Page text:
Local councillor Sam Hearn writes a blog about his week
Saturday 18th March: A constituent wishes to discuss
his options before appealing a planning application. The seven day period
in which a councillor would be able to “call in” the decision has passed
so there is nothing that I can do. We have a nice new shiny booklet on
how the planning process in Hounslow works which is actually quite useful.
A great piece of work by officer Marilyn Smith and her reduced team of
Sunday 19th March: Residents are unhappy about the new
pavements being laid in Grove Park Terrace. Historic kerbstones have been
removed and modern ones inserted in front of a row of grade two listed
houses. It seems odd that owners that must comply with strict regulations
protecting every brick in their front garden walls whilst Hounslow Highways
can rip out the old pavements immediately in front of them. Around the
corner in Riverview Grove I am still baffled as to why Hounslow Highways
when replacing the pavement have left the last few metres untouched.
Monday 20th March: To the Overview & Scrutiny Panel as an
observer. As expected we had to sit through a long and tedious run through
of pages and pages of new charges for Council services. Amongst the lighter
moments was a discussion on what the difference between a “purchased”
and an “unpurchased” burial plot is. In future there will be no charges
for child burials. A decision that whilst humane and thoughtful is without
any serious financial consequences. Although not officially a member of
the Panel the Chair, Cllr Chat, allowed me to make suggestions about its
forward work programme relating to areas of the 2017/18 council budget
for which little or no detailed support has yet been provided.
Tuesday 21st March: More email exchanges with residents
about the removal of historic kerbstones in Grove Park Terrace. Hounslow
Highways and Officers now engage with the issue. There is a degree of
urgency since the work continues and kerbstones are no longer on site.
Received a complaint today from a Chesterfield Road resident about the
state of their road surface and the failure of Hounslow Highways to take
potholes and spalling seriously.
Wednesday 22nd March: In the evening I go to hear Toby Young,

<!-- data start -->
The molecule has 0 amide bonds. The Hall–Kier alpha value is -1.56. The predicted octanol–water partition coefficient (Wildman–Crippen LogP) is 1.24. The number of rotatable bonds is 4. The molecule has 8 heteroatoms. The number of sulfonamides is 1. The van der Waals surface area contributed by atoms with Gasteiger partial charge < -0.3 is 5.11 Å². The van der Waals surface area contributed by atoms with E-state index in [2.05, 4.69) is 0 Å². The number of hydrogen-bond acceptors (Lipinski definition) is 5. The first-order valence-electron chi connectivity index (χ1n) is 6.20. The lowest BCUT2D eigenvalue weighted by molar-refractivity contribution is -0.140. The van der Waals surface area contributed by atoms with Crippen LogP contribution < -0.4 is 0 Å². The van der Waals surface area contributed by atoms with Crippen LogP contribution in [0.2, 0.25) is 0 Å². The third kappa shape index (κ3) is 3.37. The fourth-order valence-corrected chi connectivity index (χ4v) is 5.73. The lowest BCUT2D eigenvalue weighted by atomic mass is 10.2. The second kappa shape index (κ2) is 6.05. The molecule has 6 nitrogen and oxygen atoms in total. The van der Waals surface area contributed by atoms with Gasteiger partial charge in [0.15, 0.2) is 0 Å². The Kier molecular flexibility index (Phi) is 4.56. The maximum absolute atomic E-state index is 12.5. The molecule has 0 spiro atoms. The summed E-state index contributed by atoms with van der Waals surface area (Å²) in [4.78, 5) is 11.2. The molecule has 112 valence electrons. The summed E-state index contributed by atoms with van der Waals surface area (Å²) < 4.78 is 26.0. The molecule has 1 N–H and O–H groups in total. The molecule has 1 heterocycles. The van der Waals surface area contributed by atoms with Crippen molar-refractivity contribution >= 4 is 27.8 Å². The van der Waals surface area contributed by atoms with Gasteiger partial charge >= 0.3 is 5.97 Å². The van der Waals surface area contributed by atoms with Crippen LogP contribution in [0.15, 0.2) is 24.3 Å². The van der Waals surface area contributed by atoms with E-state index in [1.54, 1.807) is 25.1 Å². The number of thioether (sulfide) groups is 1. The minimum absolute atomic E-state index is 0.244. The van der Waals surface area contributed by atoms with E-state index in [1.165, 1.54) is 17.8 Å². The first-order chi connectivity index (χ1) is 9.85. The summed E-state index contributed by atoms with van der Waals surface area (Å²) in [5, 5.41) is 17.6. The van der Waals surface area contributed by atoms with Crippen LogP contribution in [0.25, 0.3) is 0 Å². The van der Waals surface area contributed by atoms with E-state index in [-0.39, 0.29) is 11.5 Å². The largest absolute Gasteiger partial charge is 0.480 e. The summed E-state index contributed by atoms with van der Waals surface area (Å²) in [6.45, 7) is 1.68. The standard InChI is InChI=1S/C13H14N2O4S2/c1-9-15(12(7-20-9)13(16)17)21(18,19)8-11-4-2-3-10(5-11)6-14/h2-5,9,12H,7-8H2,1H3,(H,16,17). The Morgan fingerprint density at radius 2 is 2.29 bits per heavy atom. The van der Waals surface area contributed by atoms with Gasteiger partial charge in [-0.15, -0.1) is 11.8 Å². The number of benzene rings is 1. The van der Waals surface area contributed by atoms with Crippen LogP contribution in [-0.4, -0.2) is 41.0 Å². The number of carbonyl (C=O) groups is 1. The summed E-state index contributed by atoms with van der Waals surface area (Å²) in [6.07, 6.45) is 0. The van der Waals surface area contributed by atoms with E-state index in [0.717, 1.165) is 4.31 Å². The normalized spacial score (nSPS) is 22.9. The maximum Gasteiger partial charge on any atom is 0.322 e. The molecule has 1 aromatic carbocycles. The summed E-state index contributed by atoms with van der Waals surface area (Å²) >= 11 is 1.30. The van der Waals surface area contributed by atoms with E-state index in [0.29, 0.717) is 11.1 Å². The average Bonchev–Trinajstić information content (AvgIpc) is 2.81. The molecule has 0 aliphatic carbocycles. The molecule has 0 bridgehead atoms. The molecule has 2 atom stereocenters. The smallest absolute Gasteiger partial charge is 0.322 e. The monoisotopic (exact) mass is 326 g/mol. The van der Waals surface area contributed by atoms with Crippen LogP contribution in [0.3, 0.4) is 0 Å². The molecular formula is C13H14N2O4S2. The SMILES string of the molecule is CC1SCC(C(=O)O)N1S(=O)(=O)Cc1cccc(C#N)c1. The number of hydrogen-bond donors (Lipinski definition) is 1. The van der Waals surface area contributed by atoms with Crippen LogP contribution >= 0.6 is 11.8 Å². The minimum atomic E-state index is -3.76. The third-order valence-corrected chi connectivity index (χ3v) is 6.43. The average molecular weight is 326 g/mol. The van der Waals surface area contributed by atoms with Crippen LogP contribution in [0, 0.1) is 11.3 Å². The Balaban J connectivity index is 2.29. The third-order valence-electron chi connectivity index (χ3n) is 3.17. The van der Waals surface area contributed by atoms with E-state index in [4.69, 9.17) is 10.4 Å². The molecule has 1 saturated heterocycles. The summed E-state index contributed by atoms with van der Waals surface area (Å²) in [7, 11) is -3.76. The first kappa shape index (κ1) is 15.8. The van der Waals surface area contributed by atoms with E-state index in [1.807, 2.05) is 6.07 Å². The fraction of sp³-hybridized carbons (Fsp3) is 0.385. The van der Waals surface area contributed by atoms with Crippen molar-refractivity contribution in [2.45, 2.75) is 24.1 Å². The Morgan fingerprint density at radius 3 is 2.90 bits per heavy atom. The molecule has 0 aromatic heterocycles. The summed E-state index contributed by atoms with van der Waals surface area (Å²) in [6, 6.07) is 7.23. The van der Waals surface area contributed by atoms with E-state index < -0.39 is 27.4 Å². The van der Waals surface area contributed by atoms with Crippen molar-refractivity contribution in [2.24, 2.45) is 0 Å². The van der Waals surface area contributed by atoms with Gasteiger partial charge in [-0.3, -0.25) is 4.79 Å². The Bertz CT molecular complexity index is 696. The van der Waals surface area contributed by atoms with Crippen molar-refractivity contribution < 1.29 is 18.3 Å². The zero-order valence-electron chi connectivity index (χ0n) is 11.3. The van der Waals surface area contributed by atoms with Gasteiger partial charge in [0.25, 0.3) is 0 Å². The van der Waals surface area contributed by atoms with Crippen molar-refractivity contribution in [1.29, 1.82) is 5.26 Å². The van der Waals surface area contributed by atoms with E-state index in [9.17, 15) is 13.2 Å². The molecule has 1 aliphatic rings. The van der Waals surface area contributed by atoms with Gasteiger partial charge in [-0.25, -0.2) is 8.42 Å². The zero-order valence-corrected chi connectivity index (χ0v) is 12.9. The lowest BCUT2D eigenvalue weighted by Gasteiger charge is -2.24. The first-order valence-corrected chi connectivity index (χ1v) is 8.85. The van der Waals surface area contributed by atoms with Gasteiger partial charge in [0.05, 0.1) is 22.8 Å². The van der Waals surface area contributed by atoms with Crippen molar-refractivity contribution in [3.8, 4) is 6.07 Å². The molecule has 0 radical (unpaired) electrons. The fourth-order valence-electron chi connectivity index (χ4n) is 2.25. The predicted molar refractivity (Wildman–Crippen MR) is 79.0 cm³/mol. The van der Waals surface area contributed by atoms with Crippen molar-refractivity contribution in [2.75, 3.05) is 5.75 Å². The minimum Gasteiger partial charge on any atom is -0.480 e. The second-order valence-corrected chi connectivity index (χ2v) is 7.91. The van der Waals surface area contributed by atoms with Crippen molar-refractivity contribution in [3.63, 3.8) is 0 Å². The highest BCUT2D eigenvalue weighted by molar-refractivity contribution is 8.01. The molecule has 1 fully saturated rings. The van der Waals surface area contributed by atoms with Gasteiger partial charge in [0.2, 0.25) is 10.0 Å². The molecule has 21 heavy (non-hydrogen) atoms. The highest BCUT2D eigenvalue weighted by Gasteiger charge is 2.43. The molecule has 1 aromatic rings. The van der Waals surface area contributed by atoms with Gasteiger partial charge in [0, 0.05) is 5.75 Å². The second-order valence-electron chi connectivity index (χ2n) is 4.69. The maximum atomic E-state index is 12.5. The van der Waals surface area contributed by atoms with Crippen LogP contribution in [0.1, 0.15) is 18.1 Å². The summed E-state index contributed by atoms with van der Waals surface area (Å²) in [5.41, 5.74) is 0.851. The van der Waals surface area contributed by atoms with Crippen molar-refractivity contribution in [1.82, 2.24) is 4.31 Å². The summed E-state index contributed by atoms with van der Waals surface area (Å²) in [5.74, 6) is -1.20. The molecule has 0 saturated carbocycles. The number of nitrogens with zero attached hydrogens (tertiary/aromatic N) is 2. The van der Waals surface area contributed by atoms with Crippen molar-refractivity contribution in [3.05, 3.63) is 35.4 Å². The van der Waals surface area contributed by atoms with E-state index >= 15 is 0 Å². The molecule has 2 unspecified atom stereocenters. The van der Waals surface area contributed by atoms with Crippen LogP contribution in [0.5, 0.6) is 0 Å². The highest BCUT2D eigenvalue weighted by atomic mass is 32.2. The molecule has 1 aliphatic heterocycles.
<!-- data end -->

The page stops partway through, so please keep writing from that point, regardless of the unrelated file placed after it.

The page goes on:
son of Labour peer, at an event run by Chiswick Homefield Conservatives.
Toby, an academic late starter, was talking about how he became involved
in the free school movement and just how successful the local free schools
have become. It was refreshing to hear the case put so forcefully. Everything
he said was supported by copious references to research papers. Who knew
for example that over four-fifths of free schools are located in areas
where there had previously been under-provision of school places and that
two-thirds were in areas of social deprivation. After this event I rush
to catch the end of a women’s wine tasting evening in my own ward.
Thursday 23rd March: At the Civic Centre to consult Members'
Services, catch up on paperwork and drop in on a few officers (to say
thank you). To the Watermans Art Centre in Brentford to see a digital
broadcast of the National Theatre’s production of Amadeus. A nearly full
house for what was not a live broadcast but a repeat/encore showing. My
old colleagues at the National Theatre will be pleased. Good news for
residents of Station Gardens. They may soon have an acoustic barrier to
block noise from the adjacent heavily used tennis courts.
Friday 24th March: I attend the Residents Association
Forum at the Civic Centre in the morning as an observer. Strong words
were said about enforcement. Officers put up a case for how active and
effective LBH now is with its planning enforcement but many Forum members
remained sceptical citing both anecdotal evidence and ways in which LBH
manipulated its performance statistics. Forum members are my heroes and
heroines. If only half of Hounslow’s councillors were as well informed
and articulate as the Forum members. In the evening more interviews of
potential candidates for the 2018 local elections.
March 29, 2017